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Spotlight on: Kathy Giles

Rhinebeck High School Art teacher Kathy Giles was born in Queens and grew up in Westchester County. As a child, she and her family frequently visited many of the museums in Manhattan and she traces her love of art back to this early exposure. Kathy attended SUNY New Paltz, where she received a BS in Art Education in 1996 and an MA in Art Education in 2002. That same year she married and moved to Rhinebeck.

Kathy Giles

When did you first get interested in art and teaching art, what sparked your interest, and what kinds of things did you to pursue it?
I have always had an interest in art since I was a child. My grandmother, who lived with us growing up, was an artist and I would draw with her frequently. My father loved woodworking and some of my fondest memories of my childhood are of building things with him in our woodshop. My Mother was also always doing something around the house with fiber arts. I guess I started my teaching career early when I ran the arts and crafts program at my local town camp. During college I worked at Mohonk Mountain House for a few summers as their art director, and taught art classes at the Barrett Art Center and Mill Street loft.

How did you first start using technology to teach art and how does technology fit into your approach to teaching art?
When I first came to RCSD I noticed that there were some gaps in the art program. This is when we decided to pursue creating a Computer Graphic Design class to diversify our art curriculum. I was taking grad school classes at this time so while taking a graphic design class I also did an independent study with Arthur Hoaner, the head of the Graphic Design Department, who also happened to be the husband of a teacher in the Rhinebeck district as well as a parent. So I proposed the addition of this class and we piloted it the next year and it was very well received.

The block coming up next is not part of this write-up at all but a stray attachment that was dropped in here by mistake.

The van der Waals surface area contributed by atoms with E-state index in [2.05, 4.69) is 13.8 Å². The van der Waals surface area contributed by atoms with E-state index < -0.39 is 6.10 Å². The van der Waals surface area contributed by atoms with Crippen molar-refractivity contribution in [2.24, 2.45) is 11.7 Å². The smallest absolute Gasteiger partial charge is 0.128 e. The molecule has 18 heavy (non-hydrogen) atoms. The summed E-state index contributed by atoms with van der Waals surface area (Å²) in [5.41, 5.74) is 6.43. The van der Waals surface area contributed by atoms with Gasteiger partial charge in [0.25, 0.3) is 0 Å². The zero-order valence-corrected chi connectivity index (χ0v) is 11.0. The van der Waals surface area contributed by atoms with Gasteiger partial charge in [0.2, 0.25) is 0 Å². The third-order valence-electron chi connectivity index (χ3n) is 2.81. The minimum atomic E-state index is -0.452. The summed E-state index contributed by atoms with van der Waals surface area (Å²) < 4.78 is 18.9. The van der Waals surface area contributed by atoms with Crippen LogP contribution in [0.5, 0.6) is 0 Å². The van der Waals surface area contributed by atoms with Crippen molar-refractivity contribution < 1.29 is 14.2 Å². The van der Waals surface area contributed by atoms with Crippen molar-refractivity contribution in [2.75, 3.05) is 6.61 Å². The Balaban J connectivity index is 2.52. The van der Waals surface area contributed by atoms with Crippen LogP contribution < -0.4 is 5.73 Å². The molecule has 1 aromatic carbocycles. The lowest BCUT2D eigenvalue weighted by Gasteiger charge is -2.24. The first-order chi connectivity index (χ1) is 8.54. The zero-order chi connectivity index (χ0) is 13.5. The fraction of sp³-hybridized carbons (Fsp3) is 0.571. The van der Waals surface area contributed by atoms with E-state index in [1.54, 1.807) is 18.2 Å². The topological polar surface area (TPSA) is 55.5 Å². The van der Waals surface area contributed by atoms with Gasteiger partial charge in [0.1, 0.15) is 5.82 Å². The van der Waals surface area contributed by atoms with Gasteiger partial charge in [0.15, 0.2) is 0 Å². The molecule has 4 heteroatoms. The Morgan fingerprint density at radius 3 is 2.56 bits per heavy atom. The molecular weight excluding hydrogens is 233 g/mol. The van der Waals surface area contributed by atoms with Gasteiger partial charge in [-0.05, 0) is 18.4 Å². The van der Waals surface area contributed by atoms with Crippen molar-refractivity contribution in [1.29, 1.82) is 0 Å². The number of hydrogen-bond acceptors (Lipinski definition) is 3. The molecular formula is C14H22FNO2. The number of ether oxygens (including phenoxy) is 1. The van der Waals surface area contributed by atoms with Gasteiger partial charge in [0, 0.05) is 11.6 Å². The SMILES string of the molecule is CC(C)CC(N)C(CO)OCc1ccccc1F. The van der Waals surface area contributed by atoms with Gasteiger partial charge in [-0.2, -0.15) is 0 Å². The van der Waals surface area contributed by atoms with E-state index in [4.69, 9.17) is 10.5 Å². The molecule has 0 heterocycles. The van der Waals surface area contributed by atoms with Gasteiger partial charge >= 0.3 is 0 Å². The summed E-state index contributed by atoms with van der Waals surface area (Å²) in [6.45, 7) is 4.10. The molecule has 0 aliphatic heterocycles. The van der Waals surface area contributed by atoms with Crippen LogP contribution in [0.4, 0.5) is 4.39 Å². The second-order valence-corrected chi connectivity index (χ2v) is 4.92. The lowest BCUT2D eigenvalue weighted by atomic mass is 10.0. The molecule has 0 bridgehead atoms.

Is your approach typical of current art teaching? Do you see technology playing a larger role in art teaching in the future?
I feel that I have a rather traditional approach to teaching art. But I am trying to embrace how modern technologies can play into these. In my Sculpture class, for example, I had my students research an artist whom they were basing a sculpture off of and they created QR codes that we attached to the display. This would direct viewers to the artist’s website, so if they were interested in the piece they could further explore it.

We understand that you work with 2nd graders–can you tell us a bit about that?
Well I am not only a teacher in the district but a parent as well. I have two boys, Griffin and Sawyer, and I am always trying to find ways that I can come into their classroom and do some sort of art project that could tie into their curriculum. Last year I worked with Barb Rizzolo’s 3rd grade while they were working on a natural disaster unit. Her students created superheros to battle each disaster. We also worked with Mrs. Secor’s 1st grade and her students did gingerbread men and women based on a story that they had read in class. All of the students loved the projects so much that I asked Mrs. Yearwood if she was interested in collaborating this year with the Drawing class and she enthusiastically said yes. Students in Mrs. Yearwood’s 2nd grade class were studying polar regions. They were asked to create a line drawing of their favorite Antarctic or Arctic animal. In Art Studio, the high school students added an environment using color, texture and a background. Upon completion, CLS students received their original drawing, a colored copy, and a personalized note from the student who “finished” their drawing.

What hopes or goals do you have for art education in the future, particularly as it involves the use of technology?
The RCSD Art Department would love to digitally document students’ artwork done from Kindergarten through Senior year so students could see how their artwork progressed through the years in Rhinebeck.

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